With these metrics, many CGCMs have been evaluated and further improved. However, these metrics are mainly based on variables that are averaged over a given region. In this case, the complexity is reduced, but detailed information from high dimensions is also ignored. As a result, some important aspects of ENSO may be missed. For example, it is not possible to diagnose the internal interactions within the Niño3 region if the Niño3 index is used. For ENSO events with the same amplitude (Niño3 index), it is also difficult to judge whether the events have similar impacts on remote regions without a detailed analysis of how the influences transported. Therefore, to better evaluate the ENSO simulations in CGCMs and further improve our understanding of the dynamics of ENSO, new metrics focusing on more detailed, high dimensional information are needed.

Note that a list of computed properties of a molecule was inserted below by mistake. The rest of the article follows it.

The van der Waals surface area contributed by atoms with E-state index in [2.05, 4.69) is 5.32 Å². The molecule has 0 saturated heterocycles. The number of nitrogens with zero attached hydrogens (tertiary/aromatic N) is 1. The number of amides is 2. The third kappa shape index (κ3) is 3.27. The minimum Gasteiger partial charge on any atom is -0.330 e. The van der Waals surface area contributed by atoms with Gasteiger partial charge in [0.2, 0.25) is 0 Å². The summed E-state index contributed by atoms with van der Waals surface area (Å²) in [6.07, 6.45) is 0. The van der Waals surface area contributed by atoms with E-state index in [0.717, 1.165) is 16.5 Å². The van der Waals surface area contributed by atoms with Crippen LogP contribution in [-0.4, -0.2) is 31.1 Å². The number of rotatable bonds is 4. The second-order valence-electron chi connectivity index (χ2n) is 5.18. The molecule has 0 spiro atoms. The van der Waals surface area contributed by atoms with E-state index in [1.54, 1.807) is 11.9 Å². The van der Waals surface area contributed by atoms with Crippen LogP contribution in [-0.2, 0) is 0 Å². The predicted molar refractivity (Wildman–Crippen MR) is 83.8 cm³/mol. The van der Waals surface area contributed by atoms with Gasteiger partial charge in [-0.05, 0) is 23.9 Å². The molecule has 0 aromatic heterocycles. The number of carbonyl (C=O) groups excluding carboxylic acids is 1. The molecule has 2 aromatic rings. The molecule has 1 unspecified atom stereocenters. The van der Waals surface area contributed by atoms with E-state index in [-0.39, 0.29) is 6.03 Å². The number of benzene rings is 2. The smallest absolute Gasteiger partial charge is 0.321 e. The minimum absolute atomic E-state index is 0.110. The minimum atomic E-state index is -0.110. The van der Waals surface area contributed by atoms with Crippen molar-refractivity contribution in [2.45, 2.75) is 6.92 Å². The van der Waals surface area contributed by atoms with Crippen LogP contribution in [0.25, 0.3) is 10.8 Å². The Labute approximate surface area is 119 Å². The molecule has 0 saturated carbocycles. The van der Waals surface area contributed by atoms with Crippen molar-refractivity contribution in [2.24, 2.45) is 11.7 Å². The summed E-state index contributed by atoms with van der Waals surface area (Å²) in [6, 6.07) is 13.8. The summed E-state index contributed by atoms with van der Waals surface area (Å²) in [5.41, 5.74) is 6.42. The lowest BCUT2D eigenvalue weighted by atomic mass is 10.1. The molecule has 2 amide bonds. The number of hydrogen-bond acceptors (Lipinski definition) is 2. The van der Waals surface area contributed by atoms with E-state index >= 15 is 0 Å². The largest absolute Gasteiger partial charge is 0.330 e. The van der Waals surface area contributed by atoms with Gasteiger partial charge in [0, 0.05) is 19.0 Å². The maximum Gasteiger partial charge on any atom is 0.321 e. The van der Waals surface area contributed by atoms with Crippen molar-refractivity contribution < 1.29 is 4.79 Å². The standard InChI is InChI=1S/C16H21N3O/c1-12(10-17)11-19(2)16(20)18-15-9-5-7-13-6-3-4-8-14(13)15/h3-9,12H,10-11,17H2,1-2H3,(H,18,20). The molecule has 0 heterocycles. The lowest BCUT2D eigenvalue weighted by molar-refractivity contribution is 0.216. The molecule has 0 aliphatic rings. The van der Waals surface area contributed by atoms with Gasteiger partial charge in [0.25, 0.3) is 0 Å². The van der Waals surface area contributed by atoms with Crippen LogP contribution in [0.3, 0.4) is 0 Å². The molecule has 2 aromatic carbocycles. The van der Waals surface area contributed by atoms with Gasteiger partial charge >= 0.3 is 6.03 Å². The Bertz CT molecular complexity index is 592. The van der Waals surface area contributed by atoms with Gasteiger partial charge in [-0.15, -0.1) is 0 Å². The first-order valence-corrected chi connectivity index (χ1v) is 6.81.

Recently, the concept of complex network has been introduced as a powerful framework for extracting information from large volumes of data, allowing the study of the full complexity of the statistical interdependency structure within a multi-variate dataset13,14,15,16,17,18,19,20,21,22,23,24,25,26,27,28,29,30,31. In climate science, there are growing interests in applying the concept of complex networks, as climate networks can be easily constructed using different regions (grids) of the world as nodes, and the interactions between the nodes (such as heat, material, or even force exchanges) as links21. By measuring the similarity of observations at different nodes, one can determine how nodes are linked in a network, which further allows climate studies from the perspective of complex networks.